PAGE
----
Ability of hematologic and serum biochemical variables to differentiate gram-negative and gram-positive mastitis in dairy cows

Geoffrey W. Smith, Peter D. Constable, Dawn E. Morin

Research output: Contribution to journalArticle


Medical records of 142 dairy cows with clinical mastitis were examined to determine whether hematologic or serum biochemical results could be used to distinguish between mastitis episodes caused by gram-negative bacteria (n = 78) from those caused by gram-positive bacteria (n = 64). Signalment, historic information, hematologic and serum biochemical results, milk culture results, and outcome (discharged from hospital or died) were obtained from the medical records. Cows with gram-negative mastitis had significantly (P < .01) lower blood leukocyte, segmented neutrophil, monocyte, and lymphocyte counts and had higher blood hemoglobin concentrations and hematocrits than did cows with gram-positive mastitis. Serum urea nitrogen was the only serum biochemical result associated with pathogen type, and it was higher in cows with gram-negative mastitis than in those with gram-positive mastitis. Mortality rate (25% overall) did not differ between groups. Logistic regression indicated that routine hematologic analysis (segmented neutrophil count, monocyte count, and hemoglobin concentration) was an accurate predictor of gram-negative mastitis, with a sensitivity of .93, a specificity of .89, and an overall accuracy of 91%. The values for sensitivity and specificity were higher than those previously reported for clinical tests differentiating mastitis episodes caused by gram-negative bacteria from those caused by gram-positive bacteria. Our results indicate that routine hematologic analysis is useful for predicting pathogen type in dairy cows with clinical mastitis, thereby facilitating treatment decisions.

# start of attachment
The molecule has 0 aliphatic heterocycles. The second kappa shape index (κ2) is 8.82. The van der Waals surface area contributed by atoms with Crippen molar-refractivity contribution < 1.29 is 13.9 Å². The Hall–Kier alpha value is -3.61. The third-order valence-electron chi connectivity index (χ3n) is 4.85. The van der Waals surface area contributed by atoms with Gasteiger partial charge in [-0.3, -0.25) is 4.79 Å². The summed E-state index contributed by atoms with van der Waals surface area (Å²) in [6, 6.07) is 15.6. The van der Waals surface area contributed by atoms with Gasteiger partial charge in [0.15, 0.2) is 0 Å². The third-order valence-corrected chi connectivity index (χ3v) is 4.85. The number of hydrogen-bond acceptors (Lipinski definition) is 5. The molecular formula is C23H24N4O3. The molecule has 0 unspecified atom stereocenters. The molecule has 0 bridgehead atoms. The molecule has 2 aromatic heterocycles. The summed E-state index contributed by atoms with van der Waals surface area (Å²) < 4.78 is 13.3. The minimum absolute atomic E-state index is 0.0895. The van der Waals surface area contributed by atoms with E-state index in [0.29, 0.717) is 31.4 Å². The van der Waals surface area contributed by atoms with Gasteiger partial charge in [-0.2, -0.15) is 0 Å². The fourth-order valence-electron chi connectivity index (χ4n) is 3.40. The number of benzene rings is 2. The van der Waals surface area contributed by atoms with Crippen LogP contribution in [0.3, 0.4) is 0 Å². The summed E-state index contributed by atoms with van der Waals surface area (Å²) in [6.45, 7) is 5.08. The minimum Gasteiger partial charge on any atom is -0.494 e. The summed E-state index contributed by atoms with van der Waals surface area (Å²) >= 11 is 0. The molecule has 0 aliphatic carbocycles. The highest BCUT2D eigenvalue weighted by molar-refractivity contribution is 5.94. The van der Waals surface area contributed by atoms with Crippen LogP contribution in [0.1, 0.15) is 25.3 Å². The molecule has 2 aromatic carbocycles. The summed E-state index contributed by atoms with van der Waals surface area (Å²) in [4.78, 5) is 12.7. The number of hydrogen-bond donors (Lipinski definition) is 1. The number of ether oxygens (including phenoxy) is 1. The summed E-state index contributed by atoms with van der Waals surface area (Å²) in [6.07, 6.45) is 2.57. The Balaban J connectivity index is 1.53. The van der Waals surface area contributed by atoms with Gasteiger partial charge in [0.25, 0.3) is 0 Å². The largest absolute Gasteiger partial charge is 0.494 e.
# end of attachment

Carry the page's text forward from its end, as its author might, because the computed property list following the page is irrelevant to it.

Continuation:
Original languageEnglish (US)
Pages (from-to)394-400
Number of pages7
JournalJournal of veterinary internal medicine
Issue number4
StatePublished - Jan 1 2001



  • Bovine
  • Coliform
  • Neutrophil

ASJC Scopus subject areas

  • veterinary(all)

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